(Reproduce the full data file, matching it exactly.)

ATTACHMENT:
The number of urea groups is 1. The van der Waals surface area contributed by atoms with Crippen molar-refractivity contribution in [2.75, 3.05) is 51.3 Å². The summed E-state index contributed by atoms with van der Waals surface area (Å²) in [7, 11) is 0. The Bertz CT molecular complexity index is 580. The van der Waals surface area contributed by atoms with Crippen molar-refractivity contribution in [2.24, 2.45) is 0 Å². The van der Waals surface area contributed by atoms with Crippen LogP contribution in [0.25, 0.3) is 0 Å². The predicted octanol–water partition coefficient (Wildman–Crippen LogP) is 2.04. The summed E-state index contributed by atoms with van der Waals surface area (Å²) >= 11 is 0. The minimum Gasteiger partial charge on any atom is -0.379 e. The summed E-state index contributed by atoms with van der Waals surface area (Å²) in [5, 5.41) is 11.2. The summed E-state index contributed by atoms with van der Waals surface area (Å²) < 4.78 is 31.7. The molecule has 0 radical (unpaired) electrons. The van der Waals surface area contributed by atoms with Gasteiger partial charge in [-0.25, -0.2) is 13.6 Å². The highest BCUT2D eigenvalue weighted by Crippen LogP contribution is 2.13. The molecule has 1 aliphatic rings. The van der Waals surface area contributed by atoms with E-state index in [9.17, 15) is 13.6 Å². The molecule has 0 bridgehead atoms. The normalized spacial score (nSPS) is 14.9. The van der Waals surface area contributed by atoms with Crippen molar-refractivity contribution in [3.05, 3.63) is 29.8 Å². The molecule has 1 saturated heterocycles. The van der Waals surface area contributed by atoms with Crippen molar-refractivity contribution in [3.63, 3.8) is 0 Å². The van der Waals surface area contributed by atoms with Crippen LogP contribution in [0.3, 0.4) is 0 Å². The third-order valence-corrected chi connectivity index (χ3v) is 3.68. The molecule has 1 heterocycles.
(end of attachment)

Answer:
The number of urea groups is 1. The van der Waals surface area contributed by atoms with Crippen molar-refractivity contribution in [2.75, 3.05) is 51.3 Å². The summed E-state index contributed by atoms with van der Waals surface area (Å²) in [7, 11) is 0. The Bertz CT molecular complexity index is 580. The van der Waals surface area contributed by atoms with Crippen molar-refractivity contribution in [2.24, 2.45) is 0 Å². The van der Waals surface area contributed by atoms with Crippen LogP contribution in [0.25, 0.3) is 0 Å². The predicted octanol–water partition coefficient (Wildman–Crippen LogP) is 2.04. The summed E-state index contributed by atoms with van der Waals surface area (Å²) >= 11 is 0. The minimum Gasteiger partial charge on any atom is -0.379 e. The summed E-state index contributed by atoms with van der Waals surface area (Å²) in [5, 5.41) is 11.2. The summed E-state index contributed by atoms with van der Waals surface area (Å²) < 4.78 is 31.7. The molecule has 0 radical (unpaired) electrons. The van der Waals surface area contributed by atoms with Gasteiger partial charge in [-0.25, -0.2) is 13.6 Å². The highest BCUT2D eigenvalue weighted by Crippen LogP contribution is 2.13. The molecule has 1 aliphatic rings. The van der Waals surface area contributed by atoms with E-state index in [9.17, 15) is 13.6 Å². The molecule has 0 bridgehead atoms. The normalized spacial score (nSPS) is 14.9. The van der Waals surface area contributed by atoms with Crippen molar-refractivity contribution in [3.05, 3.63) is 29.8 Å². The molecule has 1 saturated heterocycles. The van der Waals surface area contributed by atoms with Crippen molar-refractivity contribution in [3.63, 3.8) is 0 Å². The van der Waals surface area contributed by atoms with Crippen LogP contribution in [0.3, 0.4) is 0 Å². The third-order valence-corrected chi connectivity index (χ3v) is 3.68. The molecule has 1 heterocycles.